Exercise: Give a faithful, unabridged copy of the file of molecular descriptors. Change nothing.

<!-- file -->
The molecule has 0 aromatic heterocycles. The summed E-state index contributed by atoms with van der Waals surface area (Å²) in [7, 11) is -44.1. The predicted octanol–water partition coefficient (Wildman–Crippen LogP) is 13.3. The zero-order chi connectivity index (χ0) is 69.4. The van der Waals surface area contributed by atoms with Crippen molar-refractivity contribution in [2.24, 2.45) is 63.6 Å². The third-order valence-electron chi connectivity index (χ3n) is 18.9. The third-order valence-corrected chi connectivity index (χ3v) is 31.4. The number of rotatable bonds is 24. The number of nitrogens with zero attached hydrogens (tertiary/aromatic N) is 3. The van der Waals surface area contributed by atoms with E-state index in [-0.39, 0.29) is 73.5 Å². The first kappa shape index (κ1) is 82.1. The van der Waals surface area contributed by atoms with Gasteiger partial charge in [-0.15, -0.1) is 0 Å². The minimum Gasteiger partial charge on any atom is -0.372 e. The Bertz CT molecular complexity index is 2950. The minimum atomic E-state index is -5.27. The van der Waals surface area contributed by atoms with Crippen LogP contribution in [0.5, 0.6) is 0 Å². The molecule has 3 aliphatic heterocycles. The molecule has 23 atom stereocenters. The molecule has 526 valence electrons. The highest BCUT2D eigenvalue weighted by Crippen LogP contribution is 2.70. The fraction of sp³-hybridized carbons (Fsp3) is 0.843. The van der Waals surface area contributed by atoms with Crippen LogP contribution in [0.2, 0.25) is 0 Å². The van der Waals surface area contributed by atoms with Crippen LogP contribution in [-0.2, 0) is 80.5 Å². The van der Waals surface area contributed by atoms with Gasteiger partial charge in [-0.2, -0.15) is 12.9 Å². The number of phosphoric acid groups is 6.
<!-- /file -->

The molecule has 0 aromatic heterocycles. The summed E-state index contributed by atoms with van der Waals surface area (Å²) in [7, 11) is -44.1. The predicted octanol–water partition coefficient (Wildman–Crippen LogP) is 13.3. The zero-order chi connectivity index (χ0) is 69.4. The van der Waals surface area contributed by atoms with Crippen molar-refractivity contribution in [2.24, 2.45) is 63.6 Å². The third-order valence-electron chi connectivity index (χ3n) is 18.9. The third-order valence-corrected chi connectivity index (χ3v) is 31.4. The number of rotatable bonds is 24. The number of nitrogens with zero attached hydrogens (tertiary/aromatic N) is 3. The van der Waals surface area contributed by atoms with E-state index in [-0.39, 0.29) is 73.5 Å². The first kappa shape index (κ1) is 82.1. The van der Waals surface area contributed by atoms with Gasteiger partial charge in [-0.15, -0.1) is 0 Å². The minimum Gasteiger partial charge on any atom is -0.372 e. The Bertz CT molecular complexity index is 2950. The minimum atomic E-state index is -5.27. The van der Waals surface area contributed by atoms with Crippen LogP contribution in [0.5, 0.6) is 0 Å². The molecule has 3 aliphatic heterocycles. The molecule has 23 atom stereocenters. The molecule has 526 valence electrons. The highest BCUT2D eigenvalue weighted by Crippen LogP contribution is 2.70. The fraction of sp³-hybridized carbons (Fsp3) is 0.843. The van der Waals surface area contributed by atoms with Crippen LogP contribution in [0.2, 0.25) is 0 Å². The van der Waals surface area contributed by atoms with Crippen LogP contribution in [-0.2, 0) is 80.5 Å². The van der Waals surface area contributed by atoms with Gasteiger partial charge in [-0.2, -0.15) is 12.9 Å². The number of phosphoric acid groups is 6.